The researchers then decided to test these finding using in vivo models, including several strains of mice and C. elegans. An increase in pro-senescence signalling in atherosclerotic plaques was found, linking atherosclerosis and inflammation (Figure 4). Additionally, CDC42 deletion was found to reduce aortic infiltration by macrophages in atherosclerosis. Overall, using these in vivo models, the researchers found that CDC42 is a mediator of chronic inflammation, which leads to endothelial senescence.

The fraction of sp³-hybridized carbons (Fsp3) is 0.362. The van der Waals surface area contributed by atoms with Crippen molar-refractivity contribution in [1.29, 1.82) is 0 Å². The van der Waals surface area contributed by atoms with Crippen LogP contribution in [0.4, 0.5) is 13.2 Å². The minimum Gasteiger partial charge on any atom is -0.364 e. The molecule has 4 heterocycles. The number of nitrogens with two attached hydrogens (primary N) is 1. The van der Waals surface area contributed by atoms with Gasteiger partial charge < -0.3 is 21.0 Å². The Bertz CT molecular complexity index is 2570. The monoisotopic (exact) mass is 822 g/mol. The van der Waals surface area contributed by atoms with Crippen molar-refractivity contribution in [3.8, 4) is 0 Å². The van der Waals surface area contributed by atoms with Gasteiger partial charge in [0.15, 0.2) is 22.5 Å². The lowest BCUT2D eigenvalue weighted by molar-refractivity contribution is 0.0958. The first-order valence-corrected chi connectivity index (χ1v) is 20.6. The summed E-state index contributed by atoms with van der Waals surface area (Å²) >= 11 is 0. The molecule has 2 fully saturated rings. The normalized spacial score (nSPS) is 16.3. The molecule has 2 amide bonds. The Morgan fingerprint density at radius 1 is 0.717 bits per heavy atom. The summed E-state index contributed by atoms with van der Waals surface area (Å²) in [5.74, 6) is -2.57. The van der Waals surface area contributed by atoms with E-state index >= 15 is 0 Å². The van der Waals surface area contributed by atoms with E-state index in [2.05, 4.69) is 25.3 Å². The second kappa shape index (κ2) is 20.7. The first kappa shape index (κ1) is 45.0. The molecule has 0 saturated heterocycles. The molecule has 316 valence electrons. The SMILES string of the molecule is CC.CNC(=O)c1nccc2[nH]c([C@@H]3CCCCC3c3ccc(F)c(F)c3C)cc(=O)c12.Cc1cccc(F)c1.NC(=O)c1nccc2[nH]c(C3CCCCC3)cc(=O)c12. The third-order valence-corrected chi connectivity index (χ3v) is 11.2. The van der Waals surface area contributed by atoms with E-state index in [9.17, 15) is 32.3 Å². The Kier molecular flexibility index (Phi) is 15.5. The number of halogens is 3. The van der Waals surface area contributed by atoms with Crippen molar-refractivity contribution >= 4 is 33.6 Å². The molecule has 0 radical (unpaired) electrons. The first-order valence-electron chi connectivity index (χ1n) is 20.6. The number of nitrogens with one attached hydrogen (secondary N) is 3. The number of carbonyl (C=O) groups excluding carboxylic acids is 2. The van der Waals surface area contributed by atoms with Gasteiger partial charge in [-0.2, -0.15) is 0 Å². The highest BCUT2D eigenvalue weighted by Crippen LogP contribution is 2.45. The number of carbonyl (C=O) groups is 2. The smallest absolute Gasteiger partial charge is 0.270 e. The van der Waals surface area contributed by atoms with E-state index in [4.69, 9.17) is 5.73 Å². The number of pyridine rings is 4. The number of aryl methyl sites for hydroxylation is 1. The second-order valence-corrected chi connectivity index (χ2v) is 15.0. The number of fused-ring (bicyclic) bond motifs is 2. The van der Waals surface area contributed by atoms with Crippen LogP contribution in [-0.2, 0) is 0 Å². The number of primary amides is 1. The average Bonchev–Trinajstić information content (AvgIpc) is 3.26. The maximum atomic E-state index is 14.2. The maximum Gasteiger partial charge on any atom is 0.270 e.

In senescent cells, replication is halted as cells age to prevent the onset of cancer or other genetic malfunctions. Senescent cells secrete inflammatory cytokines, possibly as a way of signalling to immune cells that will destroy the senescent cell before it becomes cancerous. As we discussed in class, one of the ways that endothelial cells can respond to stress is to become senescent. This can lead to the formation of plaques, as lipids and then immune cells infiltrate the tunica intima. The researchers investigated CDC42 because of its involvement in inflammation following senescence. In the context of plaque formation, if the senescent endothelial cells did not secrete inflammatory cytokines, less immune cells would invade the plaque, slowing the progression of the plaque and possibly preventing the formation of a fibrous cap. However, clinical treatments knocking out CDC42 are very far off, as the inhibition of all senescent inflammatory signalling could result in the buildup of senescent cells, and there is no way to target CDC42 specific siRNA to plaque sites. Additionally, the experiments were done in cell models of senescence, but other factors may contribute to senescence in vivo.